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Finkelstein Seen As Moderate On Far-Left Panel
New School talk with Anna Baltzer finds him blasting BDS movement.
Special To The Jewish Week
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Has Norman Finkelstein, long reviled in the Jewish community as a vitriolic hater of the Jewish state, morphed into a defender of Israel’s legitimacy? And what does Finkelstein’s newfound “moderation” say about the current state of the anti-Israel left, exemplified by the BDS (Boycott, Divestment and Sanctions) movement?

Over the course of three decades, Finkelstein achieved superstar status on the anti-Zionist left by writing a myriad of books and articles in which he declared Israel to be “an insane state” and charged Elie Wiesel and other pro-Zionist Jews with exploiting the memory of the Holocaust as an “ideological weapon” in support of Israel.

Given that stormy history, it was strange to attend an unabashedly one-sided discussion last Saturday afternoon at the New School in Manhattan titled “The Jewish-American Relationship with Israel at the Crossroads,” and to hear Finkelstein denounce the BDS movement for refusing to affirm Israel’s right to exist within the 1967 Green Line border. Sitting next to him on the panel was Anna Baltzer, national organizer of the U.S. Campaign to End the Israeli Occupation and a top leader in the BDS movement.

Finkelstein argued that the movement’s failure to take a clear stance on that issue will prevent it from bringing aboard the growing number of young American Jews who, he believes, have concluded that Israel’s occupation is morally wrong and must be ended.

But while the overwhelmingly anti-Israel crowd of about 500 heard Finkelstein out respectfully, they ardently applauded Baltzer when she argued that BDS movement is growing in strength and stature despite its unwillingness to take the steps Finkelstein demands; those include official embrace of a two-state solution to the Israeli-Palestinian conflict.

The talk, which was moderated by Adam Shatz, an editor at the London Review of Books, and which took place before the end of the Sabbath, was supposed to have also included anti-Zionist avatar Noam Chomsky, who cancelled because of laryngitis. The event seemed conceived as an opportunity for Finkelstein to showcase the argument laid out in his recently published book, “Knowing Too Much: Why the American Jewish Romance with Israel is Coming to an End” (Or Books). In it he argues that a critical mass of young American Jews have concluded that Israeli policy toward the Palestinians is morally indefensible and that many of them can be brought into the BDS movement on behalf of Palestinian rights — as long as the movement makes clear its commitment to Israel’s survival.

However, the afternoon came to feel like a symbolic changing of the guard on the anti-Israel left.

Much of the audience appeared dubious of Finkelstein’s moderation and enthralled with Baltzer; she is an articulate and attractive 33-year-old St. Louis native who turned sharply to the left and made pro-Palestinian advocacy her top cause after being disillusioned with what she saw in Israel during a Birthright Israel trip in 2000. Her polished speaking style served to temper the impact of her full-throated advocacy for the right of Palestinians to return to within the borders of pre-1967 Israel (code to pro-Israel supporters for the destruction of the Jewish state), and her defense of Palestinian-Americans and others who refuse to affirm the right of Israel to exist.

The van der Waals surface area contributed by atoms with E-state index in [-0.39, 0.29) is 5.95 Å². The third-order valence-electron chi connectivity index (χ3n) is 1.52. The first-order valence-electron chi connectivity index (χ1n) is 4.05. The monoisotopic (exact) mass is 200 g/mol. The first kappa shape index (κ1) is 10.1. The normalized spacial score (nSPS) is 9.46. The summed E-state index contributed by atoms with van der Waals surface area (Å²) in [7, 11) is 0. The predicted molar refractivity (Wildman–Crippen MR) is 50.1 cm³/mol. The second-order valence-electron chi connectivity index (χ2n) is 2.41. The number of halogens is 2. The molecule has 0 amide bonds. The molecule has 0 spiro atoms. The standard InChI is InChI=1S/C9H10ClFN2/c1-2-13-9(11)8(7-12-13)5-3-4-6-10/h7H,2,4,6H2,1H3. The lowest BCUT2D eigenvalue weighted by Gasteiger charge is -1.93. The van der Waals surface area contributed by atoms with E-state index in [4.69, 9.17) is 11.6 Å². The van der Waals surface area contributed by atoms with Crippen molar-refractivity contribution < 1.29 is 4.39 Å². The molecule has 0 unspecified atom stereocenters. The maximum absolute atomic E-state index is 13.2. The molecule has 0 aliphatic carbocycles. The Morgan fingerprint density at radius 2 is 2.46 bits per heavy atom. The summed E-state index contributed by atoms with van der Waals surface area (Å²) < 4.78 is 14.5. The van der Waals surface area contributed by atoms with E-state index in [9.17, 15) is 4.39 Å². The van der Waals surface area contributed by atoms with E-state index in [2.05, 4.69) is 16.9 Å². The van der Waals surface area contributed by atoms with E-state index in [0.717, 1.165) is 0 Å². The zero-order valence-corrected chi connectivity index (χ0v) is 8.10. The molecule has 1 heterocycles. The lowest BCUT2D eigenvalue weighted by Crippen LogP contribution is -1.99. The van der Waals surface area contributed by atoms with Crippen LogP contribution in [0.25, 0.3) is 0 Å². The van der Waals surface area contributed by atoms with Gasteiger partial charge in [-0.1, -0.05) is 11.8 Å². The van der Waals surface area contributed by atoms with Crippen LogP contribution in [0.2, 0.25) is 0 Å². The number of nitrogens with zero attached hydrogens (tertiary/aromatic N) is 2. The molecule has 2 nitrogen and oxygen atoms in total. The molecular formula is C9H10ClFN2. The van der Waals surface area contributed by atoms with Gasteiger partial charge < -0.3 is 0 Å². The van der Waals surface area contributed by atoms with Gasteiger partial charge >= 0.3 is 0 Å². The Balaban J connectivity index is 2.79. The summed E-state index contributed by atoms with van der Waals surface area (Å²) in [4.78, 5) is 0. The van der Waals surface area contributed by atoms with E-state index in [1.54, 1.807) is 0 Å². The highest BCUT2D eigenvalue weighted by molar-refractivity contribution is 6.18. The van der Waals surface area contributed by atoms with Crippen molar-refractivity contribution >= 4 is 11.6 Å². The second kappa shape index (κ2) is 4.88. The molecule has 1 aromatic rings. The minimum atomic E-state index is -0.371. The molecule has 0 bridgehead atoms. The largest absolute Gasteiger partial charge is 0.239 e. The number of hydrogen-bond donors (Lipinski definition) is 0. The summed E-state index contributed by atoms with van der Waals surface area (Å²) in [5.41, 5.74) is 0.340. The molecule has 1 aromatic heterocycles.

Finkelstein stirred controversy on the anti-Israel left in February, when he gave an interview to an anti-Israel blogger in which he attacked the BDS movement as a “hypocritical, dishonest cult” that tries to mask its advocacy for the destruction of Israel with pro-human rights rhetoric. He also said the movement falsely claims to have achieved major successes in convincing religious groups and municipalities to disinvest in Israel, when such successes have in fact been few and frequently reversed.

Yet Baltzer, who affirmed that Finkelstein and Chomsky, who has also criticized BDS, “paved the way for many of us today,” nevertheless went on the offensive. She said that for them to demand that members of the BDS movement accept that their demands are unrealistic and should be scaled back, amounts to an expression of “privilege … that is wrong and unacceptable.”

She characterized the BDS the movement as “inherently strategic, flexible, diverse and inclusive,” and insisted it has achieved major successes. She cited a decision last month by the U.S. Quaker movement to disinvest in firms like Caterpillar and Veolia Environment, which provide services to Jewish settlements in the West Bank, and Hewlett-Packard, which provides information technology services to the Israeli Navy.

Finkelstein charged BDS with “a glaring contradiction ... in saying they endorse international law, but take no position on Israel. International law has no ambiguity about the right of Israel to exist. You may not like international law in this case, but can’t claim it is agnostic on Israel. Nor can you reach a broad public on that basis.”

Baltzer countered: “BDS doesn’t take a position on this because different organizations take different positions and that’s OK. Either one state or two states is fine as long as there is end of the occupation, [affirmation] of the right of return and an end to discrimination against Palestinians inside [pre-1967] Israel.”

While audience members seemed to prefer Baltzer’s approach, their positions didn’t break down neatly along generational lines.

Lucien Rothenstein, 29, who works at a domestic policy think tank in Manhattan, said that he has shifted from a position like that of Baltzer’s to one resembling Finkelstein’s. “While I have long believed that the one-state solution is the most just way to resolve the situation, I have come to understand that given the intractability of the conflict, the only way to evolve in the direction of one state would be first to implement the two-state solution.”

Yet Matty Gleason, 70, a retired city school teacher, said, “While I’ve always been a fan of Norman Finkelstein and have read all his books, today I found myself supporting Anna’s position. Norman was a little contentious, while I like the approach to the issue that Anna and the BDS movement are taking.”

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09/04/2013 - 16:55